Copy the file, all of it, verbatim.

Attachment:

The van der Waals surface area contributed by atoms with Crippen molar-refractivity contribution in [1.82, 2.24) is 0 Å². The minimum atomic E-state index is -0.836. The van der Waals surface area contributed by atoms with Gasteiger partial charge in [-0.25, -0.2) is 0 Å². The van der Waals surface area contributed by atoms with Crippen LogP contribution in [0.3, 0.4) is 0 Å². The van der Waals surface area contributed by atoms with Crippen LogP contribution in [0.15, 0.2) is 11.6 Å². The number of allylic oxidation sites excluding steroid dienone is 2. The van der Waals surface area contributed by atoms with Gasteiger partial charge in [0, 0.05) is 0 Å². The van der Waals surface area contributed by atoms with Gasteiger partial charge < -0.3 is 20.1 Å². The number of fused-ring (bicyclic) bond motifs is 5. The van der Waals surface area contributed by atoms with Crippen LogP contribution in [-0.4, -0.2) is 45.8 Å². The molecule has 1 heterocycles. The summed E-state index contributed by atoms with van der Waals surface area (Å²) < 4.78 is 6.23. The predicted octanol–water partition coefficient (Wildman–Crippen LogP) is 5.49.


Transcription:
The van der Waals surface area contributed by atoms with Crippen molar-refractivity contribution in [1.82, 2.24) is 0 Å². The minimum atomic E-state index is -0.836. The van der Waals surface area contributed by atoms with Gasteiger partial charge in [-0.25, -0.2) is 0 Å². The van der Waals surface area contributed by atoms with Crippen LogP contribution in [0.3, 0.4) is 0 Å². The van der Waals surface area contributed by atoms with Crippen LogP contribution in [0.15, 0.2) is 11.6 Å². The number of allylic oxidation sites excluding steroid dienone is 2. The van der Waals surface area contributed by atoms with Gasteiger partial charge in [0, 0.05) is 0 Å². The van der Waals surface area contributed by atoms with Gasteiger partial charge < -0.3 is 20.1 Å². The number of fused-ring (bicyclic) bond motifs is 5. The van der Waals surface area contributed by atoms with Crippen LogP contribution in [-0.4, -0.2) is 45.8 Å². The molecule has 1 heterocycles. The summed E-state index contributed by atoms with van der Waals surface area (Å²) < 4.78 is 6.23. The predicted octanol–water partition coefficient (Wildman–Crippen LogP) is 5.49.